“The future casts its shadow on the past. In this way, first gestures contain everything . . .”
Anne Michaels’s first work of fiction in more than a decade, The Winter Vault is a stunning, richly layered, and timeless novel that is everything we could hope for for Michaels’s second novel — and more. Set in Canada and Egypt, and with flashbacks to England and Poland after the war, The Winter Vault is a spellbinding love story that juxtaposes momentous historical events with the most intimate moments of individual lives.
In 1964, a newly married Canadian couple settle into a houseboat on the Nile just below Abu Simbel. At the time of the building of the Aswam dam, Avery Escher is one of the engineers responsible for the dismantling and reconstruction of a sacred temple, a “machine-worshipper” who is nonetheless sensitive to their destructive power. Jean is a botanist by avocation, passionately interested in everything that grows. They met on the banks of the St. Lawrence River, witnessing the construction of the Seaway as it swallowed towns, homes, and lives. Now, at the edge of another world about to be inundated in the name of progress, much of what they most believe in is tested.
When a tragic event occurs, nearing the end of Avery’s time in Egypt, he and Jean return to separate lives in Toronto; Avery to school to study architecture and Jean into the orbit of Lucjan, a Polish émigré artist whose haunting tales of occupied Warsaw pull her further from her husband, while offering her the chance to assume her most essential life.
Breathtaking, vivid in its exploration of both the physical and emotional worlds of its characters, intensely moving and lyrical, The Winter Vault is a radiant work of fiction and contains all the elements for which Anne Michaels is celebrated.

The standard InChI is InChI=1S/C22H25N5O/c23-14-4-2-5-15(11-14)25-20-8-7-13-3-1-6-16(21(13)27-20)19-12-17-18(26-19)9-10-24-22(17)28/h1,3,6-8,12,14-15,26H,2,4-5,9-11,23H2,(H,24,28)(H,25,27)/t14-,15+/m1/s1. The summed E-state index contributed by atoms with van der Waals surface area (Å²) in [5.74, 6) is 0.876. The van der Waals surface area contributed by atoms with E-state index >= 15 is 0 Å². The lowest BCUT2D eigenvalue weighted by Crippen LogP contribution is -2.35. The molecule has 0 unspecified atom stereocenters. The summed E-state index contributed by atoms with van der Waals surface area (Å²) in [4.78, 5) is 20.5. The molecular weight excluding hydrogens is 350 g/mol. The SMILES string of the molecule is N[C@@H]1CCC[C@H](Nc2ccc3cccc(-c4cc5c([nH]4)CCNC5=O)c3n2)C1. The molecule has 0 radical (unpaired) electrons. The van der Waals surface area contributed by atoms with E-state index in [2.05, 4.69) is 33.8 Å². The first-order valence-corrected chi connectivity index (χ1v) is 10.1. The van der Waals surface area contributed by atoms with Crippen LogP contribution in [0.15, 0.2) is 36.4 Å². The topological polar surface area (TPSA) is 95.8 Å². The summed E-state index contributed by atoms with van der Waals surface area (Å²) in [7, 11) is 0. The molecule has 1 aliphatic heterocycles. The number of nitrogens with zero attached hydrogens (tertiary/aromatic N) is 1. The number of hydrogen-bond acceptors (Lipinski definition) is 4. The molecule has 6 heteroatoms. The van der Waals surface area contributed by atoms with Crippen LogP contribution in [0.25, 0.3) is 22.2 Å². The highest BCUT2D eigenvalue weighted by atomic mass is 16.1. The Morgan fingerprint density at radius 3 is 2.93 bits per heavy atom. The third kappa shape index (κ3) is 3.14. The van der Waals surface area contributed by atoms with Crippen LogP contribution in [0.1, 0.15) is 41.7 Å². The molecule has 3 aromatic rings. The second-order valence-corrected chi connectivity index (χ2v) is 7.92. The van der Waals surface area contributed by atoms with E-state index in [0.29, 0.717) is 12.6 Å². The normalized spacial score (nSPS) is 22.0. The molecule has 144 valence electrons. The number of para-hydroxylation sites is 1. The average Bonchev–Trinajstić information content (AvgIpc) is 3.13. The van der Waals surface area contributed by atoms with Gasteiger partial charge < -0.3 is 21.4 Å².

1. Discuss the metaphor of the title, The Winter Vault.
2. Have you read Michaels's first novel, Fugitive Pieces? What parallels do you see between that novel and her new novel?
3. Reread the two passages at the very beginning. Now that you've read the entire book, what do the phrases “No image forgets this origin” and “No word forgets this origin” mean to you?
4. The book opens with Avery painting Jean's back, and closes with her painting his. What is the significance of this act?
5. Throughout the novel, themes of human destruction and rebuilding play out. What do you think Michaels is trying to say? Can you think of any destruction in the novel that's not human in origin?
6. How does Jean's botany connect to Avery's work?
7. What is the purpose of the Belzoni flashback on pages 30-32?
8. Why does Georgina Foyle affect Avery so strongly?
9. Words carry a lot of weight with the characters, especially through their storytelling. How do Avery, Jean, and Lucjan use words to achieve — or avoid — intimacy?
10. On page 93, Marina says, “Love must wait for wounds to heal.” Whose wounds is she talking about? How does this notion resonate throughout the novel?
11. Avery longs to save something, rather than destroy things. How does he finally do this?
12. Discuss the idea of home. How does it differ for the Nubians, the Poles, Avery, Jean, Lucjan?
13. On page 140, Jean talks about virtually indestructible seeds, which can lay dormant for centuries before sprouting. What is she really talking about?
14. “I want to build the room where I wish I'd been born,” Avery says on page 158. What does he mean by that?
15. How does Jean's dream (pages 166-7) relate to her pregnancy? How does it change her?
16. What is the connection between Jean's after-hours gardening and Lucjan's “Caveman” paintings?
17. On pages 202-3, Jean realizes Lucjan's painting “was not about Lascaux but about exile and the seizing of joy that will not come of its own accord.” Who else tries to seize joy, and how do they do it?
18. Reread the paragraph on page 214 that begins, “Cities, like people, are born with a soul. . .” Could you say the same about the Nubian countryside and the small towns along the St. Lawrence?
19. Daub writes to Jean (page 249): “Perhaps there is a collective dead. But there is no such thing as a collective death. Each death, each birth, a single death, a single birth.” What does this mean for Jean, for Lucjan, for the post-Holocaust world?
20. How does the jazz group the Stray Dogs fit into the larger story?
21. Reread and discuss Ranger's rant on pages 266-7.
22. Several times in the novel, Lucjan tells Jean that we only get one chance to be happy in life, and if something goes wrong, that chance is lost forever. Where do you think that turning point is for him? For Jean? And Avery? Do you agree with this theory?
23. “Regret is not the end of the story; it is the middle of the story”(page 336). The novel closes with this thought. What does it mean?